It’s a rainy afternoon and I’m watching my students struggle to put together a paper fossil animal skeleton and identify the extinct animal’s species. I ask why they put a certain bone in a certain place, talking over the voice in my head, that’s questioning me.
“You should be teaching something!”
“You’re a horrible teacher, just watching your kids do all the work!”
I interrupt myself to tell her, very kindly, “Shut up. They’re growing their brains.”
Students need to learn to think creatively and problem solve just as much as they need to learn to multiply fractions. If we don’t teach them to problem solve, what will happen if they can’t work around a problem or a challenge? Imagine a student who can identify the main idea and the roadblock, but they have never worked their way out of a paper bag.
We teachers, straddling common core curriculum and standardized testing, don’t think we have enough time for students to practice creative problem solving. But we do, really. You just need to be creative. ☺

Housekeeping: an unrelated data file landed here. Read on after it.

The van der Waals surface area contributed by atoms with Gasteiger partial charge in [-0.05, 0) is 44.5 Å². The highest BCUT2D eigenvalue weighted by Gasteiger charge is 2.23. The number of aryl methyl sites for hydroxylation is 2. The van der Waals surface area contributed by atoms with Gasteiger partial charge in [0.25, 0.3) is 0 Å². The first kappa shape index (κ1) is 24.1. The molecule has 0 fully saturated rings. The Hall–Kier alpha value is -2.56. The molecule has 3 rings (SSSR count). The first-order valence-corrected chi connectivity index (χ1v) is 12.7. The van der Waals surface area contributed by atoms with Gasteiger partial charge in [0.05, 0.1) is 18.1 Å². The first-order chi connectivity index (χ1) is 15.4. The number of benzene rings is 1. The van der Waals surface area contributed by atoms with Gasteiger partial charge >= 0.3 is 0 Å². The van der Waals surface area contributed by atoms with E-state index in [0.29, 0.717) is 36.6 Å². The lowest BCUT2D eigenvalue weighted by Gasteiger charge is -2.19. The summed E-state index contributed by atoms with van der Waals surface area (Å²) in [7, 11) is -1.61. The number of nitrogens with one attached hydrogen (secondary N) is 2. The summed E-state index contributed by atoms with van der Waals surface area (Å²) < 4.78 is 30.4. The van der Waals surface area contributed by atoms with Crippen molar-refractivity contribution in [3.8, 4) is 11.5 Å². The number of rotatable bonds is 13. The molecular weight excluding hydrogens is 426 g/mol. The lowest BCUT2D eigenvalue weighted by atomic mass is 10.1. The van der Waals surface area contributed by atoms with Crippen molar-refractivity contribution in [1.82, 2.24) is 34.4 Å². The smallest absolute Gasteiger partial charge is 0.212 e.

I use a few standard strategies and resources to challenge my kids. One of the things I love to do is to engage students in creating their own math tasks. After having students solve similar tasks, I bump it up to have them create their own tasks to solve, within certain parameters. It’s an excellent way to grow dendrites (the stuff that makes them smarter).
After a close read of a poem or a primary document in reading small group, I challenge through with center extensions to create a poem, write a newspaper article, or draw a comic strip.
Einstein once said, “Creativity is intelligence having fun.” I completely agree. Let’s bring the fun into our classrooms!